Firms ramp up support for operators as category continues to flourish
WINE is playing an increasingly important role in Scottish outlets.
And it’s not just the traditional stronghold of restaurants in which sales are flourishing.
Pub and bar operators are also witnessing buoyant sales – a shift many attribute, in part, to an increased focus on food in the wake of the smoking ban.
Whatever the reason, it seems the category is continuing to go from strength to strength – and wine suppliers in Scotland are pulling out all the stops to help operators maximise sales.
While firms contacted by SLTN emphasised the importance of range and highlighted their ability to source wines exclusive to the on-trade (see page 22), they said simply stocking good products is no longer enough.
Wines which provide value for money and a strong ‘by the glass’ offer coupled with knowledgeable staff are key if operators want to boost sales – and they are all areas in which suppliers have ramped up their support for the trade.
That consumers are generally more knowledgeable about wine has only underlined the importance of knowledgeable staff, according to Ian Cumming, commercial director at Forth Wines.
“The biggest difference I have noticed [in the support we offer] is the quality of staff training and involvement,” he said. “This is absolutely crucial as the end consumer must feel comfortable about ordering wine. It doesn’t have to be a mystical journey of soil types and trellising methods – for the staff, a bit of knowledge and enthusiasm goes a long way; interesting and engaging wee stories about the wines make it so much more accessible.”
Leslie Somerville, manager of the on-trade sales team for Scotland at Enotria, said its staff training is also designed to ‘break down’ the language of wine. “It is in both our and our customers’ interests for us to help develop their staff, customer experience and sales mix,” he said.
“We have developed some fantastic training programmes that are tailored to the individual site and take into account the food offer, understanding the theatre of wine and what customers are looking for from the experience.”
For Alliance Wine and Edinburgh-based Wine Importers, food and wine matching forms a central part of the support they offer trade customers.
Simply stocking great products is no longer enough.
“We tend to focus on leading staff to wine via food – wine and food matching, helping them to understand wine and the opportunity that it creates for selling and enhancing the customer’s experience,” said Miriam Spiers, sales director at Alliance Wine. “Confidence is key.”
Billy Bell at Wine Importers echoed the importance of building staff confidence when it comes to wine, saying the company’s new Scottish Academy of Wine and Spirits delivers WSET courses designed to help on-trade operators drive wine sales through staff knowledge.
Staff training is, of course, just part of the package of support wine suppliers provide.
Highlighting wine list production, advice, training and tastings, Brian Calder at Wallaces Express said the wholesaler aims to offer “tailored wine solutions” for the on-trade.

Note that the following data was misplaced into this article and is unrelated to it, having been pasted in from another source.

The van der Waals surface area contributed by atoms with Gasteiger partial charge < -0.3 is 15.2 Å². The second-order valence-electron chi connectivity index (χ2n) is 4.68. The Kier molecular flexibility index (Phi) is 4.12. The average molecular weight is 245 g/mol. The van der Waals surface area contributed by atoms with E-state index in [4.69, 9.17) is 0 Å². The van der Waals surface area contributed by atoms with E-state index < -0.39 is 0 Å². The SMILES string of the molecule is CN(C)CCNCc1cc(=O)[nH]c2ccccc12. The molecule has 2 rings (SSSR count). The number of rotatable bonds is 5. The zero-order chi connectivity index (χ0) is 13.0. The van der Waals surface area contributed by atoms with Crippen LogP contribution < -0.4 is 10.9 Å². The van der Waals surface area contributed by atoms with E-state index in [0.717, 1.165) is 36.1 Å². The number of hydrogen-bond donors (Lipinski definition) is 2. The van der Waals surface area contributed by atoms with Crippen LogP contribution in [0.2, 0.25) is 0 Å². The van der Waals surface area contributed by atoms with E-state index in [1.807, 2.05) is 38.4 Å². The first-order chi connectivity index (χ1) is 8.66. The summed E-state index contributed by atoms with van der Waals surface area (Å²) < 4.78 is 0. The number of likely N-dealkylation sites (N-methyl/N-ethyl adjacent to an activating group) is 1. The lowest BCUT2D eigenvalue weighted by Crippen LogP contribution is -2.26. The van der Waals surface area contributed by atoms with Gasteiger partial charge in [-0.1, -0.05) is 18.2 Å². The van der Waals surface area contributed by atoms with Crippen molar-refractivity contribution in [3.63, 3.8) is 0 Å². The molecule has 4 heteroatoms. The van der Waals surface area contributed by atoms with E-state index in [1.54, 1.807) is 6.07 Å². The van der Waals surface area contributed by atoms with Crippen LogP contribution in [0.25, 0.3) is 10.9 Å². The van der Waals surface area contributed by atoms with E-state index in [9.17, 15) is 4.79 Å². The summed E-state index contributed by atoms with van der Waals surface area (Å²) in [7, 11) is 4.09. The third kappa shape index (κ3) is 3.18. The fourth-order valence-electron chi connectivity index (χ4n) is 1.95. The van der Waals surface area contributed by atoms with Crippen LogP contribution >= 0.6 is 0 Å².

“Wine buyers have become much more savvy about demanding the best wines at the best prices backed up by the best service and delivery,” said Calder. “The wholesale trade has undoubtedly risen to this demand and challenge, providing increased range and choice at all price points to satisfy most (if not all) customer requests.”
Predicting wine sales will continue to grow north of the border, Jon Harris, sales director for Scotland at Hallgarten Druitt, said the company has enhanced the support it offers trade customers.
“The whole industry has needed to become more customer-focused – just having great products is no longer enough,” he said.
At Bibendum, the supplier is focused on working with its on-trade customers to grow wine sales, according to Scotland sales manager Jason Baillie.
“The key word is partnership,” he said. “Any wine supplier can drop cases off at the door, but we work very hard to get under the skin of our customers and understand what they really need from us.”
Claire Blackler, wine buyer and tutor at Inverarity Morton, said the supplier also offers a comprehensive package of support for the trade.
“As well as working with our clients to create and design wine lists, which are usually seasonal and very much aligned by style and price point to the character and tone of the venue, we really go the extra mile when it comes to staff training,” she said.
Louise Boddington, wine buyer at Carlsberg UK’s Crown Cellars wine and spirits division, said it can offer a “one stop shop” for operators, delivering wines and spirits alongside beer, cider and soft drinks.
“We have a dedicated wine and spirits team to provide advice on the ideal range and we offer regular staff training and consumer tasting events,” she said. “Operators are increasingly looking to suppliers for support and advice on how to improve sales in outlets, so the team at Crown Cellars has seen increased demand for staff training and other support.”